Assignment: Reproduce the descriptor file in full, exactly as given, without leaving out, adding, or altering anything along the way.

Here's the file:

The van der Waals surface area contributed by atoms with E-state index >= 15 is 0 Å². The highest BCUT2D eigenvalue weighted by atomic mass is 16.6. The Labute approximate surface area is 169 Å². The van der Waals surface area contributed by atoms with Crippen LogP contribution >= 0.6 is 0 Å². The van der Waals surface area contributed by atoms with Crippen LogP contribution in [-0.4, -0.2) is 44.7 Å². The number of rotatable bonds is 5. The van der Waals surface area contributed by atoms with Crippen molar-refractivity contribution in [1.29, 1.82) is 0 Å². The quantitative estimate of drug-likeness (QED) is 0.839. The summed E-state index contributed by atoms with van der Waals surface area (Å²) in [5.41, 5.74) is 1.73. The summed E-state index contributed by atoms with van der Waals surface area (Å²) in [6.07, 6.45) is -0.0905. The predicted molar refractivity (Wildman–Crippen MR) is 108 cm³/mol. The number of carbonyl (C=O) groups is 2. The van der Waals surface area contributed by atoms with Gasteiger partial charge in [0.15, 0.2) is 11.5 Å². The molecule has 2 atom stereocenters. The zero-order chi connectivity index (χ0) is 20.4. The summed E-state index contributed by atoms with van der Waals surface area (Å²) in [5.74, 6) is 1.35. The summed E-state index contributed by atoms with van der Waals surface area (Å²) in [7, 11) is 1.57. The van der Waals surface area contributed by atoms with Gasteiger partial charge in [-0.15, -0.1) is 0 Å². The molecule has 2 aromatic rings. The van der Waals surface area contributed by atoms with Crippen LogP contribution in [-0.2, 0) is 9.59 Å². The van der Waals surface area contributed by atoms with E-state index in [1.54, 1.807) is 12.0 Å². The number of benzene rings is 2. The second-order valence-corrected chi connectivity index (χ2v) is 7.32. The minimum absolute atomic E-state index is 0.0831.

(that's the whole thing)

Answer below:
The van der Waals surface area contributed by atoms with E-state index >= 15 is 0 Å². The highest BCUT2D eigenvalue weighted by atomic mass is 16.6. The Labute approximate surface area is 169 Å². The van der Waals surface area contributed by atoms with Crippen LogP contribution >= 0.6 is 0 Å². The van der Waals surface area contributed by atoms with Crippen LogP contribution in [-0.4, -0.2) is 44.7 Å². The number of rotatable bonds is 5. The van der Waals surface area contributed by atoms with Crippen molar-refractivity contribution in [1.29, 1.82) is 0 Å². The quantitative estimate of drug-likeness (QED) is 0.839. The summed E-state index contributed by atoms with van der Waals surface area (Å²) in [5.41, 5.74) is 1.73. The summed E-state index contributed by atoms with van der Waals surface area (Å²) in [6.07, 6.45) is -0.0905. The predicted molar refractivity (Wildman–Crippen MR) is 108 cm³/mol. The number of carbonyl (C=O) groups is 2. The van der Waals surface area contributed by atoms with Gasteiger partial charge in [0.15, 0.2) is 11.5 Å². The molecule has 2 atom stereocenters. The zero-order chi connectivity index (χ0) is 20.4. The summed E-state index contributed by atoms with van der Waals surface area (Å²) in [5.74, 6) is 1.35. The summed E-state index contributed by atoms with van der Waals surface area (Å²) in [7, 11) is 1.57. The van der Waals surface area contributed by atoms with Gasteiger partial charge in [-0.15, -0.1) is 0 Å². The molecule has 2 aromatic rings. The van der Waals surface area contributed by atoms with Crippen LogP contribution in [-0.2, 0) is 9.59 Å². The van der Waals surface area contributed by atoms with E-state index in [1.54, 1.807) is 12.0 Å². The number of benzene rings is 2. The second-order valence-corrected chi connectivity index (χ2v) is 7.32. The minimum absolute atomic E-state index is 0.0831.